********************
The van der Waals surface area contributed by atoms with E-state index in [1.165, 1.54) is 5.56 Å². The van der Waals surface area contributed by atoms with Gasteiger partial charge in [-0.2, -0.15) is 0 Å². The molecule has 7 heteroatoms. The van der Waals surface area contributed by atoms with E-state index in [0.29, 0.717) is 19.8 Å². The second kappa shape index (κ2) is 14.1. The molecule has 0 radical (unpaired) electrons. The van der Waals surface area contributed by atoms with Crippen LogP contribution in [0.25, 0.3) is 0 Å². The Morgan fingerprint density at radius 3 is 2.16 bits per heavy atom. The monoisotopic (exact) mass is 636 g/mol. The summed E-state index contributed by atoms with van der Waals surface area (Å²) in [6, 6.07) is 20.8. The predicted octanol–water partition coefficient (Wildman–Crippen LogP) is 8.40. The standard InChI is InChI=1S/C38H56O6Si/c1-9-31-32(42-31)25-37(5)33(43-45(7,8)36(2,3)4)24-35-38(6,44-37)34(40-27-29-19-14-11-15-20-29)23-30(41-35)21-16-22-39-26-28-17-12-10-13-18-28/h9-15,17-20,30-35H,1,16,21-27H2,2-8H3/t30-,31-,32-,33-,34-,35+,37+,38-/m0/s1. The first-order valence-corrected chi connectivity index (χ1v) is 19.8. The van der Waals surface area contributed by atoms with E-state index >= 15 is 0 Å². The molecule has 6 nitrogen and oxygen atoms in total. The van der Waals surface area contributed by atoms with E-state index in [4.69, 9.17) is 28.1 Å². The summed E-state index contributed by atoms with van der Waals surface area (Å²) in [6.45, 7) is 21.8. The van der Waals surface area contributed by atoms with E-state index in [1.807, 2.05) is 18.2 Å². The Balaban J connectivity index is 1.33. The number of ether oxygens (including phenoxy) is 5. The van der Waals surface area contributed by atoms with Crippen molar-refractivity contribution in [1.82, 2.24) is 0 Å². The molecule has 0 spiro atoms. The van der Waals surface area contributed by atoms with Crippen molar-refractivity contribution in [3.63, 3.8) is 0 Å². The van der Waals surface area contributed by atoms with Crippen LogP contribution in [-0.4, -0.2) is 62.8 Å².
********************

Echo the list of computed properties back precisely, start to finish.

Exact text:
The van der Waals surface area contributed by atoms with E-state index in [1.165, 1.54) is 5.56 Å². The van der Waals surface area contributed by atoms with Gasteiger partial charge in [-0.2, -0.15) is 0 Å². The molecule has 7 heteroatoms. The van der Waals surface area contributed by atoms with E-state index in [0.29, 0.717) is 19.8 Å². The second kappa shape index (κ2) is 14.1. The molecule has 0 radical (unpaired) electrons. The van der Waals surface area contributed by atoms with Crippen LogP contribution in [0.25, 0.3) is 0 Å². The Morgan fingerprint density at radius 3 is 2.16 bits per heavy atom. The monoisotopic (exact) mass is 636 g/mol. The summed E-state index contributed by atoms with van der Waals surface area (Å²) in [6, 6.07) is 20.8. The predicted octanol–water partition coefficient (Wildman–Crippen LogP) is 8.40. The standard InChI is InChI=1S/C38H56O6Si/c1-9-31-32(42-31)25-37(5)33(43-45(7,8)36(2,3)4)24-35-38(6,44-37)34(40-27-29-19-14-11-15-20-29)23-30(41-35)21-16-22-39-26-28-17-12-10-13-18-28/h9-15,17-20,30-35H,1,16,21-27H2,2-8H3/t30-,31-,32-,33-,34-,35+,37+,38-/m0/s1. The first-order valence-corrected chi connectivity index (χ1v) is 19.8. The van der Waals surface area contributed by atoms with E-state index >= 15 is 0 Å². The molecule has 6 nitrogen and oxygen atoms in total. The van der Waals surface area contributed by atoms with E-state index in [4.69, 9.17) is 28.1 Å². The summed E-state index contributed by atoms with van der Waals surface area (Å²) in [6.45, 7) is 21.8. The van der Waals surface area contributed by atoms with E-state index in [1.807, 2.05) is 18.2 Å². The Balaban J connectivity index is 1.33. The number of ether oxygens (including phenoxy) is 5. The van der Waals surface area contributed by atoms with Crippen molar-refractivity contribution in [1.82, 2.24) is 0 Å². The molecule has 0 spiro atoms. The van der Waals surface area contributed by atoms with Crippen molar-refractivity contribution in [3.63, 3.8) is 0 Å². The van der Waals surface area contributed by atoms with Crippen LogP contribution in [-0.4, -0.2) is 62.8 Å².